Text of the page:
Today I, Never Alone, am...home..."alone." All the rest of the family went with all the Japanese students down to Seattle for the day and then to the Mariners game tonight. Ahhh...it sounded so good. I was enjoying taking the morning kind of slow. I got to do my quiet time a bit earlier than I've been able to in the recent weeks that the girls come up early for a breakfast (my family does not do that--they shuffle in later just to get a bowl of cereal or something quick)...and while the girls eat I try to quickly make their lunches on their school days so that they can bring them along. This also is not a family tradition, since we homeschool, and lunch just happens when it happens. When we're hungry. We don't use the average amount of saran wrap and sandwich bags, not here at our house. Anyway, usually my own day doesn't get started until after 9 a.m. while we host the girls.
So yes, the morning was wonderful. Then the doorbell rang; a little neighbor wanted to borrow a dictionary. English is our native tongue and we have two dictionaries and use them frequently. English is their second language...and they don't have a dictionary. I can't imagine how they get by. If I were speaking Japanese or Hindi or Punjabi, I think every 5 minutes into a conversation I'd be sunk without a dictionary. Well, again I digress. While she was asking for a dictionary, a yellow strip of paper rubber-banded to the doorknob caught my eye, and I was taking it in while she was making her request.
The paper was from the City of Marysville...they determined that it appears we have a water leak. It showed how to tell whether it's between the meter and the house, or somewhere in the house. I turned off the main water valve, and went to check the meter. It had stopped, so the leak was in the house. I suspect it has to do with the downstairs toilet, the one the Japanese girls use. It's had that "keep on running" sound for quite a while. Now that I see the numbers from Marysville, I'm aghast at how much water we must have been wasting. The paper says that in two months we've used 56,000 gallons...in the dry season. We haven't been using the sprinkler nearly as much as I'd like since the siding people have had their stuff all over the place and it's hard to do. So it's not from watering the yard (and the yard is my witness--do you like brown?). It might have been aggravated somewhat by the fact that Gary did a bunch of pressure washing the other day.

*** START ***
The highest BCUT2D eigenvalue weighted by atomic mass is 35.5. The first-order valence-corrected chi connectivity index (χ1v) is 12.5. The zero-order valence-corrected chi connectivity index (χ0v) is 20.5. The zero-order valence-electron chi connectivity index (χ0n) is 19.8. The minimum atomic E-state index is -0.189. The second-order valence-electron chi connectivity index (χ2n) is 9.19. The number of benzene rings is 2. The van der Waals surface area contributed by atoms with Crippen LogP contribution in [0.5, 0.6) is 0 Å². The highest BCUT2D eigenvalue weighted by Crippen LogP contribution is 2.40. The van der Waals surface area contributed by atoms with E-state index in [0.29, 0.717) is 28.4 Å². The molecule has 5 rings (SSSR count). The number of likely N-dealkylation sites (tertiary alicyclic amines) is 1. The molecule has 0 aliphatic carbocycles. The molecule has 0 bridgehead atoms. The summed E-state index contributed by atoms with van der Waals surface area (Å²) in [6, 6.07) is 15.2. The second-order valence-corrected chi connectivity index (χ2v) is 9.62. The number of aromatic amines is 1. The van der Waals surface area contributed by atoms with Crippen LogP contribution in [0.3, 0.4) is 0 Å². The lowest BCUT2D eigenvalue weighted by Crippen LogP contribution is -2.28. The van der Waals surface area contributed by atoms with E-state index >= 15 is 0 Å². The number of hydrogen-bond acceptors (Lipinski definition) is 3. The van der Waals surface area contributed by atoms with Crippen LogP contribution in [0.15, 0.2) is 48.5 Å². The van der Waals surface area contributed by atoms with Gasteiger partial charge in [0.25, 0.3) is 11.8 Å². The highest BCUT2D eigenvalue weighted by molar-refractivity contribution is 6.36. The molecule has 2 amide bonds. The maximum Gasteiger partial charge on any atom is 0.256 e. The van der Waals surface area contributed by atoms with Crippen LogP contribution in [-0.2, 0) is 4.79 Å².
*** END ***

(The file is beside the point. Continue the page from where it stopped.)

Anyway, today is now accounted for. As soon as the washer finishes its current load, I'll turn off the water to the house--since the valve under the toilet was stupidly installed in such a way that it can't be turned without disassembling the toilet. So I get to play plumber with my day "off." How can this be a good thing? Well, I'm glad I don't have to explain it to the Japanese girls. They'd never understand. And I'm glad no one has to holler because they don't have running water! For that matter, I'm glad (in a slightly resigned way) that I can do this without calling a plumber; it will save us some money; and I'm also glad it's not between the meter and the house--we won't have to dig a nice trench in our dead lawn through the nasty clay soil of Marysville. God is great! He knew what needed to be done...and just when...and just how...and by whom.
Psalm 118:24 This is the day which the LORD has made; Let us rejoice and be glad in it!